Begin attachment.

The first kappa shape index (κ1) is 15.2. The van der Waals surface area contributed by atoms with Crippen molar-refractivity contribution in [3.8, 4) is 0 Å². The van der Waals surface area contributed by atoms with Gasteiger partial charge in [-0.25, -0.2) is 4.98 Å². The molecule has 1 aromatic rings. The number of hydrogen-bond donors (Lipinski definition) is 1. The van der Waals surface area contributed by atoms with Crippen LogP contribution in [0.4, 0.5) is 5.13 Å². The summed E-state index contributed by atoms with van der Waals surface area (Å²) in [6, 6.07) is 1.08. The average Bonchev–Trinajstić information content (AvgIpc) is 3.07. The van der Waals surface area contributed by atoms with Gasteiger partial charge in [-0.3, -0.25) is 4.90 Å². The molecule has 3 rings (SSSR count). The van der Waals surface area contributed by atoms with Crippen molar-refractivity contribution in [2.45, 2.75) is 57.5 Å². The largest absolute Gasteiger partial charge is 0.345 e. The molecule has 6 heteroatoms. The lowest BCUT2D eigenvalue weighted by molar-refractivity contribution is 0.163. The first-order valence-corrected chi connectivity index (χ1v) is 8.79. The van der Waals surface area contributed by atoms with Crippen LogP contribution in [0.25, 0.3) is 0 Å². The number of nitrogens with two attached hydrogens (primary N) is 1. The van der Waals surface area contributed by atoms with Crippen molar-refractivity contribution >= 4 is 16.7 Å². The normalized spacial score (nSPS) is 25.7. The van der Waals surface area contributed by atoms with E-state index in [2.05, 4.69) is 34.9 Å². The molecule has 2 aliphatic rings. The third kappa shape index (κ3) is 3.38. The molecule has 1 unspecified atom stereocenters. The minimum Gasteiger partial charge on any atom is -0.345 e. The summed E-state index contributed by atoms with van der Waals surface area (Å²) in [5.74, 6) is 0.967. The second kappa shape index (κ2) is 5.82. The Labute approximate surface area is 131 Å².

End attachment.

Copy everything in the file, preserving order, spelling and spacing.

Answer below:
The first kappa shape index (κ1) is 15.2. The van der Waals surface area contributed by atoms with Crippen molar-refractivity contribution in [3.8, 4) is 0 Å². The van der Waals surface area contributed by atoms with Gasteiger partial charge in [-0.25, -0.2) is 4.98 Å². The molecule has 1 aromatic rings. The number of hydrogen-bond donors (Lipinski definition) is 1. The van der Waals surface area contributed by atoms with Crippen LogP contribution in [0.4, 0.5) is 5.13 Å². The summed E-state index contributed by atoms with van der Waals surface area (Å²) in [6, 6.07) is 1.08. The average Bonchev–Trinajstić information content (AvgIpc) is 3.07. The van der Waals surface area contributed by atoms with Gasteiger partial charge in [-0.3, -0.25) is 4.90 Å². The molecule has 3 rings (SSSR count). The van der Waals surface area contributed by atoms with Crippen molar-refractivity contribution in [2.45, 2.75) is 57.5 Å². The largest absolute Gasteiger partial charge is 0.345 e. The molecule has 6 heteroatoms. The lowest BCUT2D eigenvalue weighted by molar-refractivity contribution is 0.163. The first-order valence-corrected chi connectivity index (χ1v) is 8.79. The van der Waals surface area contributed by atoms with Crippen LogP contribution in [0.25, 0.3) is 0 Å². The number of nitrogens with two attached hydrogens (primary N) is 1. The van der Waals surface area contributed by atoms with Crippen molar-refractivity contribution >= 4 is 16.7 Å². The normalized spacial score (nSPS) is 25.7. The van der Waals surface area contributed by atoms with E-state index in [2.05, 4.69) is 34.9 Å². The molecule has 2 aliphatic rings. The third kappa shape index (κ3) is 3.38. The molecule has 1 unspecified atom stereocenters. The minimum Gasteiger partial charge on any atom is -0.345 e. The summed E-state index contributed by atoms with van der Waals surface area (Å²) in [5.74, 6) is 0.967. The second kappa shape index (κ2) is 5.82. The Labute approximate surface area is 131 Å².